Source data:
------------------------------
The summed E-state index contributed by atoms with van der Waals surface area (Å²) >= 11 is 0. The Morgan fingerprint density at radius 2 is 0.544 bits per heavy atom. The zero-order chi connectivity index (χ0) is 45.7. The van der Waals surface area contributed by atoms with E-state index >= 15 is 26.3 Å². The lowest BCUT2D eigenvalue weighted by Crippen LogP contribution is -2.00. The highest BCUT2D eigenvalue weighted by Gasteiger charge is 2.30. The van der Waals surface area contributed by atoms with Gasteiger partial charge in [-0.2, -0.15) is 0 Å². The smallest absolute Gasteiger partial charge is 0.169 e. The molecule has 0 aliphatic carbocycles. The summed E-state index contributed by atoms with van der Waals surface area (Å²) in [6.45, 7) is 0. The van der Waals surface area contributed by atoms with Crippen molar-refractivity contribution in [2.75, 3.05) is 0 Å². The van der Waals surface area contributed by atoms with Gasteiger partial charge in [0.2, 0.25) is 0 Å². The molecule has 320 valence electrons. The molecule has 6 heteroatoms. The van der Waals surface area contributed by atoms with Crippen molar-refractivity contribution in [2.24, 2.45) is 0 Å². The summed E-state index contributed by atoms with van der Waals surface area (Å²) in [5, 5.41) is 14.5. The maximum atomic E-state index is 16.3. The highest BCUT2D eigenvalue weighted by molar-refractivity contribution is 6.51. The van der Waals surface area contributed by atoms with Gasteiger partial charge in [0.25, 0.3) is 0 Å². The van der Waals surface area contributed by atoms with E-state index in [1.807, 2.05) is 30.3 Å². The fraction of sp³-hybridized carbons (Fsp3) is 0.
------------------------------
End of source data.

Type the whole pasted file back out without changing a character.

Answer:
The summed E-state index contributed by atoms with van der Waals surface area (Å²) >= 11 is 0. The Morgan fingerprint density at radius 2 is 0.544 bits per heavy atom. The zero-order chi connectivity index (χ0) is 45.7. The van der Waals surface area contributed by atoms with E-state index >= 15 is 26.3 Å². The lowest BCUT2D eigenvalue weighted by Crippen LogP contribution is -2.00. The highest BCUT2D eigenvalue weighted by Gasteiger charge is 2.30. The van der Waals surface area contributed by atoms with Gasteiger partial charge in [-0.2, -0.15) is 0 Å². The smallest absolute Gasteiger partial charge is 0.169 e. The molecule has 0 aliphatic carbocycles. The summed E-state index contributed by atoms with van der Waals surface area (Å²) in [6.45, 7) is 0. The van der Waals surface area contributed by atoms with Crippen molar-refractivity contribution in [2.75, 3.05) is 0 Å². The van der Waals surface area contributed by atoms with Gasteiger partial charge in [0.2, 0.25) is 0 Å². The molecule has 320 valence electrons. The molecule has 6 heteroatoms. The van der Waals surface area contributed by atoms with Crippen molar-refractivity contribution in [2.24, 2.45) is 0 Å². The summed E-state index contributed by atoms with van der Waals surface area (Å²) in [5, 5.41) is 14.5. The maximum atomic E-state index is 16.3. The highest BCUT2D eigenvalue weighted by molar-refractivity contribution is 6.51. The van der Waals surface area contributed by atoms with Gasteiger partial charge in [0.25, 0.3) is 0 Å². The van der Waals surface area contributed by atoms with E-state index in [1.807, 2.05) is 30.3 Å². The fraction of sp³-hybridized carbons (Fsp3) is 0.